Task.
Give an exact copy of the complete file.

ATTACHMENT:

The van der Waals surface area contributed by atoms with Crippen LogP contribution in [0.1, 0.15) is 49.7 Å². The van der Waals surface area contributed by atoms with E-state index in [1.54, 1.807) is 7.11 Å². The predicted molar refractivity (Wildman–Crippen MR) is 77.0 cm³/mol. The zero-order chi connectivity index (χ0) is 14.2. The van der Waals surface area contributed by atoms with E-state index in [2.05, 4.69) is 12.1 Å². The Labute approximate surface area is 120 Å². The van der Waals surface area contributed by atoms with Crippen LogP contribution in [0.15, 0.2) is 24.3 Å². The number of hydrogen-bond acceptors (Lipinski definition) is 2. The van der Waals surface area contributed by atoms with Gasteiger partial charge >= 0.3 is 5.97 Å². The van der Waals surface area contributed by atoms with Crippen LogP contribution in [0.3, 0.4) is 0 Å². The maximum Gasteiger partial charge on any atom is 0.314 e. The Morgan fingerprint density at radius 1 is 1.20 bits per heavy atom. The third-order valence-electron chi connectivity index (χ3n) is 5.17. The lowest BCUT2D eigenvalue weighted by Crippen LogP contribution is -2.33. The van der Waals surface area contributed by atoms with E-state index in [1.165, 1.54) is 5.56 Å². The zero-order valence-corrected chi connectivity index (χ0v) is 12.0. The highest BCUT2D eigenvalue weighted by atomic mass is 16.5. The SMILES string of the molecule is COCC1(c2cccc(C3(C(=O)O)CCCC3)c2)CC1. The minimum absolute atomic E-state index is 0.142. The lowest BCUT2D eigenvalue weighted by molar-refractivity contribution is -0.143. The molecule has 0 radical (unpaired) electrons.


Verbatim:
The van der Waals surface area contributed by atoms with Crippen LogP contribution in [0.1, 0.15) is 49.7 Å². The van der Waals surface area contributed by atoms with E-state index in [1.54, 1.807) is 7.11 Å². The predicted molar refractivity (Wildman–Crippen MR) is 77.0 cm³/mol. The zero-order chi connectivity index (χ0) is 14.2. The van der Waals surface area contributed by atoms with E-state index in [2.05, 4.69) is 12.1 Å². The Labute approximate surface area is 120 Å². The van der Waals surface area contributed by atoms with Crippen LogP contribution in [0.15, 0.2) is 24.3 Å². The number of hydrogen-bond acceptors (Lipinski definition) is 2. The van der Waals surface area contributed by atoms with Gasteiger partial charge >= 0.3 is 5.97 Å². The van der Waals surface area contributed by atoms with Crippen LogP contribution in [0.3, 0.4) is 0 Å². The maximum Gasteiger partial charge on any atom is 0.314 e. The Morgan fingerprint density at radius 1 is 1.20 bits per heavy atom. The third-order valence-electron chi connectivity index (χ3n) is 5.17. The lowest BCUT2D eigenvalue weighted by Crippen LogP contribution is -2.33. The van der Waals surface area contributed by atoms with E-state index in [1.165, 1.54) is 5.56 Å². The zero-order valence-corrected chi connectivity index (χ0v) is 12.0. The highest BCUT2D eigenvalue weighted by atomic mass is 16.5. The SMILES string of the molecule is COCC1(c2cccc(C3(C(=O)O)CCCC3)c2)CC1. The minimum absolute atomic E-state index is 0.142. The lowest BCUT2D eigenvalue weighted by molar-refractivity contribution is -0.143. The molecule has 0 radical (unpaired) electrons.